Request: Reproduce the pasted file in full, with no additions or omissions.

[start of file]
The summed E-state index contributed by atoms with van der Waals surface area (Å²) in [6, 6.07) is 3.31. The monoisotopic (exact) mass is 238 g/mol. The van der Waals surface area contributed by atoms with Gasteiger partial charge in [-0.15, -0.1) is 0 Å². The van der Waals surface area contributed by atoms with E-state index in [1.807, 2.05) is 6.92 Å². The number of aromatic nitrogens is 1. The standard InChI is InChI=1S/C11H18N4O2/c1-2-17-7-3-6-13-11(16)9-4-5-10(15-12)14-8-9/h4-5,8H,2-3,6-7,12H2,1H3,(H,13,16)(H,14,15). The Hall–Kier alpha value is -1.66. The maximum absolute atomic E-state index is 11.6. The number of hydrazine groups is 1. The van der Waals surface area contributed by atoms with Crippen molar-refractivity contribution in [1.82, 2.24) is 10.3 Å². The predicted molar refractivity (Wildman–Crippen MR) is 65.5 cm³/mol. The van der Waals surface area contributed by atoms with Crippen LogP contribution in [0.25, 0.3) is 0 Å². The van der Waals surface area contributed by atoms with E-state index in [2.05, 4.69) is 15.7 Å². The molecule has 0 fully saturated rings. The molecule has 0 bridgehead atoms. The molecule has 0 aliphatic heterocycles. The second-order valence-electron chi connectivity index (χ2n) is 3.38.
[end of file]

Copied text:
The summed E-state index contributed by atoms with van der Waals surface area (Å²) in [6, 6.07) is 3.31. The monoisotopic (exact) mass is 238 g/mol. The van der Waals surface area contributed by atoms with Gasteiger partial charge in [-0.15, -0.1) is 0 Å². The van der Waals surface area contributed by atoms with E-state index in [1.807, 2.05) is 6.92 Å². The number of aromatic nitrogens is 1. The standard InChI is InChI=1S/C11H18N4O2/c1-2-17-7-3-6-13-11(16)9-4-5-10(15-12)14-8-9/h4-5,8H,2-3,6-7,12H2,1H3,(H,13,16)(H,14,15). The Hall–Kier alpha value is -1.66. The maximum absolute atomic E-state index is 11.6. The number of hydrazine groups is 1. The van der Waals surface area contributed by atoms with Crippen molar-refractivity contribution in [1.82, 2.24) is 10.3 Å². The predicted molar refractivity (Wildman–Crippen MR) is 65.5 cm³/mol. The van der Waals surface area contributed by atoms with Crippen LogP contribution in [0.25, 0.3) is 0 Å². The van der Waals surface area contributed by atoms with E-state index in [2.05, 4.69) is 15.7 Å². The molecule has 0 fully saturated rings. The molecule has 0 bridgehead atoms. The molecule has 0 aliphatic heterocycles. The second-order valence-electron chi connectivity index (χ2n) is 3.38.